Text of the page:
Share it! Science : March 2017

"Here Comes the Garbage Barge" inspired Landfill Model

I'm excited to be participating in Inspiration Laboratory's Storybook Science series again this year! This time around we're exploring conservation with a children's book and science activity.

We make a lot of trash! When we throw something away...where exactly is away? Your students and children will gain a better understanding of where trash goes and what happens in a landfill by building this landfill model. 

Here Comes the Garbage Barge! is a great picture book to begin thinking about the problem of having too much trash. A great read and project for Earth Day!

This post contains affiliate links, please see disclosures for more information.

Read Here Comes the Garbage Barge!

Here Comes the Garbage Barge! is the fictionalized, but true, story of a barge full of trash that no one wanted. During the late 1980's Long Island's landfills were overflowing. Eventually the government stepped in and outlawed further burying of trash. So, it was decided the trash would be shipped to the south.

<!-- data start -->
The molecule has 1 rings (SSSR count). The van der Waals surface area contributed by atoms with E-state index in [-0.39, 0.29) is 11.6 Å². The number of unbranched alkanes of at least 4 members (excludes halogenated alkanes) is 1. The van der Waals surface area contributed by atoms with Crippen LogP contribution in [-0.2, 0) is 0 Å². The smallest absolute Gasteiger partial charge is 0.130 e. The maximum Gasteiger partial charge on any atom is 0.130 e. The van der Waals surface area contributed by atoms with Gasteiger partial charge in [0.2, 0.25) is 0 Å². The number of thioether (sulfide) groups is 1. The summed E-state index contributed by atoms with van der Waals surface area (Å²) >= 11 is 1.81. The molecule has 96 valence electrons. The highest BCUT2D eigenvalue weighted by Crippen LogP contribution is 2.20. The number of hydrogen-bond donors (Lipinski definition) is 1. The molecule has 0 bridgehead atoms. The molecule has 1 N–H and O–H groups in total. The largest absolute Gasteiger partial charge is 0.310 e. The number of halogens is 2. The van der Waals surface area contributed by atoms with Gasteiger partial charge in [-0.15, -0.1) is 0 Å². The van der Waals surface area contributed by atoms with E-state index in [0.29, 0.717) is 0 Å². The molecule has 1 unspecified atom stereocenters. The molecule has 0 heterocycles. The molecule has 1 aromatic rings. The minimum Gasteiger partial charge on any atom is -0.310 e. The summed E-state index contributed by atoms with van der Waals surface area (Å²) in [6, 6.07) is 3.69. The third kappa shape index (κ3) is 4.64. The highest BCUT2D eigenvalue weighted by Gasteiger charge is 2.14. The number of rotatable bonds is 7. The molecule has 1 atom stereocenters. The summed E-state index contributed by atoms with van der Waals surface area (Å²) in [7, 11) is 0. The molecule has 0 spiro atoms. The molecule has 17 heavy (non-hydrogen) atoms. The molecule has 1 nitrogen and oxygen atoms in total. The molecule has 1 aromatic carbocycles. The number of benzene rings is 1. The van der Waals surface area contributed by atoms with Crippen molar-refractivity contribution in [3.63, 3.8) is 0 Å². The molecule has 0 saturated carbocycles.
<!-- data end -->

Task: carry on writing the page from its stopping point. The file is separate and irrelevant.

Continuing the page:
Here Comes the Garbage Barge! humorously tells the tale of colorful Cap'm Duffy St. Pierre and his tugboat and barge. As the garbage barge travels south word spreads and everyone is ready to turn poor Cap'm Duffy away. The adventure that ensues is funny, but also clearly illustrates the point that we create too much trash and no one wants to have to take care of it.

In addition the the subtle conservation message, the story serves as a great geography lesson. The interesting illustrations were created by making models and photographing the images. Much of the material used to make the models was repurposed trash.


Build a Landfill Model